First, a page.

Rise in DeFi scams tarnish Yield Farming’s market niche
With scams at DeFi multiplying every day, industry stakeholders are urging investors to prioritise due diligence before investing in any project.
For those working in the DeFi field, not a day goes by without reporting a project or other „exit scam“ on its investors. From sudden withdrawal of backing to false pre-sales, both DeFi experts and novice traders are bleeding Ether’s (ETH) value into these scams.
With DeFi creating a market segment where the cost of starting a project is almost zero, dishonest players now have the perfect environment to continually siphon off funds from the victims. With the help and complicity of a multitude of social network scammers and the current climate of frantic pursuit of Yield Farming returns, these crypto-scammers are capable of carrying huge sums of money amounting to hundreds of millions of dollars.
Instead of DeFi helping to democratise access to global finance, the emerging market niche is being invaded by scams. The sheer volume of swindles, scams and other unpleasant market practices also appears to have contributed to a significant cooling of prices in the sector, as investors become increasingly wary of new projects.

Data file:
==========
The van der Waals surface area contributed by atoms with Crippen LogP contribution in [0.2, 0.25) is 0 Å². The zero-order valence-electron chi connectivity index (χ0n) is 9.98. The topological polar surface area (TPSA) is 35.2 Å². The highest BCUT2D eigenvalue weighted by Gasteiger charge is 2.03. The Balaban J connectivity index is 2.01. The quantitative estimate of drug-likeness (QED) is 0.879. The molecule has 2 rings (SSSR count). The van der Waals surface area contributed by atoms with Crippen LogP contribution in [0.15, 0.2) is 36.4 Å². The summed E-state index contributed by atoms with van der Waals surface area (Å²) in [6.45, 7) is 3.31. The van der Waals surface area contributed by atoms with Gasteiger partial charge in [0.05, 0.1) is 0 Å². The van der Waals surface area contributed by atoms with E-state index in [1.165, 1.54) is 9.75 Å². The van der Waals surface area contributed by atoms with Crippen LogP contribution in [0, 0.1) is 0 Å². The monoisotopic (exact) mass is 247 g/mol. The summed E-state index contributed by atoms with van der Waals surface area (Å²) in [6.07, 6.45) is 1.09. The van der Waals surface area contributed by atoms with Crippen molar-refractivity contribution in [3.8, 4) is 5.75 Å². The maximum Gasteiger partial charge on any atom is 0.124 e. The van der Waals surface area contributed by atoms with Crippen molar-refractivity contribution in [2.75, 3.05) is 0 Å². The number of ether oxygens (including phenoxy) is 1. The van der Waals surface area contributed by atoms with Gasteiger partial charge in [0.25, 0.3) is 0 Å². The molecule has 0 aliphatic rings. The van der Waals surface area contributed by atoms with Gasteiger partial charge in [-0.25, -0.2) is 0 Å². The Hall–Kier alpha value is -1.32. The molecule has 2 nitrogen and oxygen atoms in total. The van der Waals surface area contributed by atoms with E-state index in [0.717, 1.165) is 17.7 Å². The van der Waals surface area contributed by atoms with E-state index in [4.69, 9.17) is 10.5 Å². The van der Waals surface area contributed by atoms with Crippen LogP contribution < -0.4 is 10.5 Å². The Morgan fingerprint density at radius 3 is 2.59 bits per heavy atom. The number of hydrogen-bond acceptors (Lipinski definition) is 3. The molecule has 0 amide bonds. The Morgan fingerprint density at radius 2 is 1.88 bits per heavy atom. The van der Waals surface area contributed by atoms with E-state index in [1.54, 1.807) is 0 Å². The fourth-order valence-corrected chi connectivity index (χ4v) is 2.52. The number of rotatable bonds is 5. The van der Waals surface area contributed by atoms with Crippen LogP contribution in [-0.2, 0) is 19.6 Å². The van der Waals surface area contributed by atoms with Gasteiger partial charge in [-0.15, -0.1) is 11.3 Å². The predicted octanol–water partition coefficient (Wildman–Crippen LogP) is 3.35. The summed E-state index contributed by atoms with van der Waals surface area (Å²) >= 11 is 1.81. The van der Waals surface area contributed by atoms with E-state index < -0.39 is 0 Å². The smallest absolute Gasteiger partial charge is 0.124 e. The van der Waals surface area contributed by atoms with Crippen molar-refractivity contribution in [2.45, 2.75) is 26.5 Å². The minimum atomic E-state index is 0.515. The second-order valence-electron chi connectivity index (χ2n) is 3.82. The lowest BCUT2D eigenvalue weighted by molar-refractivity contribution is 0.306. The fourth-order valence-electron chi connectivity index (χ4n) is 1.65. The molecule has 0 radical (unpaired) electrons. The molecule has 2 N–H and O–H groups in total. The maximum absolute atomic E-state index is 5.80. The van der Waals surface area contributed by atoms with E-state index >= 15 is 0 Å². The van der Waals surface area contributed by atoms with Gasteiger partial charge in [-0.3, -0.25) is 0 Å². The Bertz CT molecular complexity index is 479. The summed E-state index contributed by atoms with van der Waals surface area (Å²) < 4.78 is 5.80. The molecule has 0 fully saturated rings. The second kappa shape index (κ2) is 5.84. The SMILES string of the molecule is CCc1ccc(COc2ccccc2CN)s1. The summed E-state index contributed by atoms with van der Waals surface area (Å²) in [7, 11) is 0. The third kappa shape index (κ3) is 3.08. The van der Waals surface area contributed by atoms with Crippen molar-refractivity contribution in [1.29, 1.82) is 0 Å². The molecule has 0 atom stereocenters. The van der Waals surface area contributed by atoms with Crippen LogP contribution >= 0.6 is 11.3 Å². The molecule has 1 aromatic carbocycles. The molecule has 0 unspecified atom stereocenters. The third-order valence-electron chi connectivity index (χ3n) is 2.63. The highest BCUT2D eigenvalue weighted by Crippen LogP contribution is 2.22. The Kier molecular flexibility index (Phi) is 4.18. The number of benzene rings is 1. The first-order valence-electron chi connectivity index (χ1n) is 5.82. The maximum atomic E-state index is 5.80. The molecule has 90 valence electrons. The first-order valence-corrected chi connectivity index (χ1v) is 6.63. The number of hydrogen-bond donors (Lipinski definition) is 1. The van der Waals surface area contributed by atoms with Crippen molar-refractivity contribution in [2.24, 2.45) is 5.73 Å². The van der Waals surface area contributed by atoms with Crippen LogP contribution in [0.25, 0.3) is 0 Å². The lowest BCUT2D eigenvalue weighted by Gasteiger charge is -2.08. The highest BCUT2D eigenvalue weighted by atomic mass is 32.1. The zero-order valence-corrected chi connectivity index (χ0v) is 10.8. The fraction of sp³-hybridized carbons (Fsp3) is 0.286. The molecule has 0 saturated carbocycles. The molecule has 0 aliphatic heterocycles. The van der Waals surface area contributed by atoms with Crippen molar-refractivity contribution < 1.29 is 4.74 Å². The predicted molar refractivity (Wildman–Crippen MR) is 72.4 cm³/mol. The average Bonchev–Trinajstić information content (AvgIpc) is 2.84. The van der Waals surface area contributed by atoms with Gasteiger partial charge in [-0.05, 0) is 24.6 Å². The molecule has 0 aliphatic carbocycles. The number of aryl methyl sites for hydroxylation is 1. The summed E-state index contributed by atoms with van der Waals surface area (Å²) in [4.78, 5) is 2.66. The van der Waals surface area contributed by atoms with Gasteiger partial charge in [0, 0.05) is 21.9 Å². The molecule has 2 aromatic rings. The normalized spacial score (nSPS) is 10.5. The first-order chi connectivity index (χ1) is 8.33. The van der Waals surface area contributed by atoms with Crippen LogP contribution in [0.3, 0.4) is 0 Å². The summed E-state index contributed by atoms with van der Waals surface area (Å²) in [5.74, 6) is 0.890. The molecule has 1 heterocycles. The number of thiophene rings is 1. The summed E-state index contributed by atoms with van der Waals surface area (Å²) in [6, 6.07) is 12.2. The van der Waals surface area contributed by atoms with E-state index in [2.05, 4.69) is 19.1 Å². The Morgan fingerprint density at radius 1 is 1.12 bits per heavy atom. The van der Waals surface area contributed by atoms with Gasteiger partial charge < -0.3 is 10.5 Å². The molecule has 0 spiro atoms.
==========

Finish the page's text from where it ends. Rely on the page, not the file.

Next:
Crime pays at DeFi
As for the scams, those seen in the DeFi space follow the same basic playbook. The anonymous founders create a new project that copies the code of an intelligent contract from an existing token and make small changes to the parameters such as the total supply.
Typically building on any trends that have recently gained favor in the DeFi marketplace, these scammers flood Telegram groups and other social networking platforms. With the help of the „moon boys“, or paid accomplices with a considerable number of followers on Twitter, the project creators spread the word about their alleged new DeFi „jewel“. All these scams share the same premise: low market capitalization caused by a limited supply of tokens that guarantee huge profits for early adopters or about 1,000% profit.